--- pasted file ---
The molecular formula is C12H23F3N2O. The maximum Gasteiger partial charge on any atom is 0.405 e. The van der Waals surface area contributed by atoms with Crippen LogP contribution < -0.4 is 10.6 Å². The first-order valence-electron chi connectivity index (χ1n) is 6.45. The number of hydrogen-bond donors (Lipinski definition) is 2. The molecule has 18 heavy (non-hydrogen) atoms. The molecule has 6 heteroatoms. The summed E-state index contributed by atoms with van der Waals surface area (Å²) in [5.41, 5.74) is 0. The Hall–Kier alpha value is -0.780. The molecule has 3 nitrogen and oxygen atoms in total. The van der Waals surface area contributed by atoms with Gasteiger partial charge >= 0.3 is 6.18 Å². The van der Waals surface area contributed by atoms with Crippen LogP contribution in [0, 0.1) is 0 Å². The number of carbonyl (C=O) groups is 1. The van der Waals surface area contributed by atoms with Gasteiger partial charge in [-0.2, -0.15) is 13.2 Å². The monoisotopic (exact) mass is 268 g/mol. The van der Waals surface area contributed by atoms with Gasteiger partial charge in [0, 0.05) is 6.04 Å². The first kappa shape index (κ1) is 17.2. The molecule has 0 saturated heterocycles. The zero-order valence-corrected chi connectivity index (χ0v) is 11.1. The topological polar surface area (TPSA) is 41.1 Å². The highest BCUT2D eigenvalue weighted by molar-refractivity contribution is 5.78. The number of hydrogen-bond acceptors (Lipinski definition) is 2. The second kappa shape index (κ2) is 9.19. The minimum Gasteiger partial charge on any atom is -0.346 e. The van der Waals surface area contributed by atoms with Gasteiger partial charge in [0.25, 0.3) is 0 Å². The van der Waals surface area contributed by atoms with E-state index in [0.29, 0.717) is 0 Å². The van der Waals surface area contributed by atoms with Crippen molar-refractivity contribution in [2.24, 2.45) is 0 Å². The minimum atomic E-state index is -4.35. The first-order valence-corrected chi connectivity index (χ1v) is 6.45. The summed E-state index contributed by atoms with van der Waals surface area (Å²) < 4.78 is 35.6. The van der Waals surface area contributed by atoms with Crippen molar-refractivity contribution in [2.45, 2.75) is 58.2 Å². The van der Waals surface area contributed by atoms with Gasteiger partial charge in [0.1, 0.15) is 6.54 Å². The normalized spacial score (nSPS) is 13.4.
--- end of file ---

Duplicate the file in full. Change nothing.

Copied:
The molecular formula is C12H23F3N2O. The maximum Gasteiger partial charge on any atom is 0.405 e. The van der Waals surface area contributed by atoms with Crippen LogP contribution < -0.4 is 10.6 Å². The first-order valence-electron chi connectivity index (χ1n) is 6.45. The number of hydrogen-bond donors (Lipinski definition) is 2. The molecule has 18 heavy (non-hydrogen) atoms. The molecule has 6 heteroatoms. The summed E-state index contributed by atoms with van der Waals surface area (Å²) in [5.41, 5.74) is 0. The Hall–Kier alpha value is -0.780. The molecule has 3 nitrogen and oxygen atoms in total. The van der Waals surface area contributed by atoms with Gasteiger partial charge >= 0.3 is 6.18 Å². The van der Waals surface area contributed by atoms with Crippen LogP contribution in [0, 0.1) is 0 Å². The number of carbonyl (C=O) groups is 1. The van der Waals surface area contributed by atoms with Gasteiger partial charge in [-0.2, -0.15) is 13.2 Å². The monoisotopic (exact) mass is 268 g/mol. The van der Waals surface area contributed by atoms with Gasteiger partial charge in [0, 0.05) is 6.04 Å². The first kappa shape index (κ1) is 17.2. The molecule has 0 saturated heterocycles. The zero-order valence-corrected chi connectivity index (χ0v) is 11.1. The topological polar surface area (TPSA) is 41.1 Å². The highest BCUT2D eigenvalue weighted by molar-refractivity contribution is 5.78. The number of hydrogen-bond acceptors (Lipinski definition) is 2. The second kappa shape index (κ2) is 9.19. The minimum Gasteiger partial charge on any atom is -0.346 e. The van der Waals surface area contributed by atoms with Gasteiger partial charge in [0.25, 0.3) is 0 Å². The van der Waals surface area contributed by atoms with E-state index in [0.29, 0.717) is 0 Å². The van der Waals surface area contributed by atoms with Crippen molar-refractivity contribution in [2.24, 2.45) is 0 Å². The minimum atomic E-state index is -4.35. The first-order valence-corrected chi connectivity index (χ1v) is 6.45. The summed E-state index contributed by atoms with van der Waals surface area (Å²) < 4.78 is 35.6. The van der Waals surface area contributed by atoms with Crippen molar-refractivity contribution in [2.45, 2.75) is 58.2 Å². The van der Waals surface area contributed by atoms with Gasteiger partial charge in [0.1, 0.15) is 6.54 Å². The normalized spacial score (nSPS) is 13.4.